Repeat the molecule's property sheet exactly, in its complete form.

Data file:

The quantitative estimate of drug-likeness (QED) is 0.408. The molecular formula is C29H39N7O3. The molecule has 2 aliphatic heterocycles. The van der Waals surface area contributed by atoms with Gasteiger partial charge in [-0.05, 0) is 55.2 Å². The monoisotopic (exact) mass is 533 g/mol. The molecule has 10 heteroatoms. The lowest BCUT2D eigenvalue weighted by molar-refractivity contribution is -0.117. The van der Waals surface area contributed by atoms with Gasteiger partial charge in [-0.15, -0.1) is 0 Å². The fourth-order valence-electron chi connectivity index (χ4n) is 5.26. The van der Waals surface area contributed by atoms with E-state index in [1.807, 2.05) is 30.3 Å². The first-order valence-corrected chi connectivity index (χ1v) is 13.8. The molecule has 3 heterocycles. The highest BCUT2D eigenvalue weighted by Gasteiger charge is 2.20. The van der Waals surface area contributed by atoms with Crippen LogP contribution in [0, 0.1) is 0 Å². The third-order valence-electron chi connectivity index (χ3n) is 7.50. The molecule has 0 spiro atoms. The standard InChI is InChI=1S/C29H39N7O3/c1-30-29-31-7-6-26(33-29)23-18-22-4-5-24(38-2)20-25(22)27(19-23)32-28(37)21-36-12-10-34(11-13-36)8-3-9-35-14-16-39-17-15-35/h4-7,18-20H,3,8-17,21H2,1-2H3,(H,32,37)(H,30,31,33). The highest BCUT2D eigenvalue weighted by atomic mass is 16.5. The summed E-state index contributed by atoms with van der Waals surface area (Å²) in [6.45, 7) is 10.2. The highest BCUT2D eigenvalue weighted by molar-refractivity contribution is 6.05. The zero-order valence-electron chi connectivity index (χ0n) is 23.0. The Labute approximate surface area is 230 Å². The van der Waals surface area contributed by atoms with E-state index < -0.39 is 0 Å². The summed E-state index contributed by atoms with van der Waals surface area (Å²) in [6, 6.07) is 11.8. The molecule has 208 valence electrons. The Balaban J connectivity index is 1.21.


The quantitative estimate of drug-likeness (QED) is 0.408. The molecular formula is C29H39N7O3. The molecule has 2 aliphatic heterocycles. The van der Waals surface area contributed by atoms with Gasteiger partial charge in [-0.05, 0) is 55.2 Å². The monoisotopic (exact) mass is 533 g/mol. The molecule has 10 heteroatoms. The lowest BCUT2D eigenvalue weighted by molar-refractivity contribution is -0.117. The van der Waals surface area contributed by atoms with Gasteiger partial charge in [-0.15, -0.1) is 0 Å². The fourth-order valence-electron chi connectivity index (χ4n) is 5.26. The van der Waals surface area contributed by atoms with E-state index in [1.807, 2.05) is 30.3 Å². The first-order valence-corrected chi connectivity index (χ1v) is 13.8. The molecule has 3 heterocycles. The highest BCUT2D eigenvalue weighted by Gasteiger charge is 2.20. The van der Waals surface area contributed by atoms with Crippen LogP contribution in [0, 0.1) is 0 Å². The third-order valence-electron chi connectivity index (χ3n) is 7.50. The molecule has 0 spiro atoms. The standard InChI is InChI=1S/C29H39N7O3/c1-30-29-31-7-6-26(33-29)23-18-22-4-5-24(38-2)20-25(22)27(19-23)32-28(37)21-36-12-10-34(11-13-36)8-3-9-35-14-16-39-17-15-35/h4-7,18-20H,3,8-17,21H2,1-2H3,(H,32,37)(H,30,31,33). The highest BCUT2D eigenvalue weighted by atomic mass is 16.5. The summed E-state index contributed by atoms with van der Waals surface area (Å²) in [6.45, 7) is 10.2. The highest BCUT2D eigenvalue weighted by molar-refractivity contribution is 6.05. The zero-order valence-electron chi connectivity index (χ0n) is 23.0. The Labute approximate surface area is 230 Å². The van der Waals surface area contributed by atoms with E-state index < -0.39 is 0 Å². The summed E-state index contributed by atoms with van der Waals surface area (Å²) in [6, 6.07) is 11.8. The molecule has 208 valence electrons. The Balaban J connectivity index is 1.21.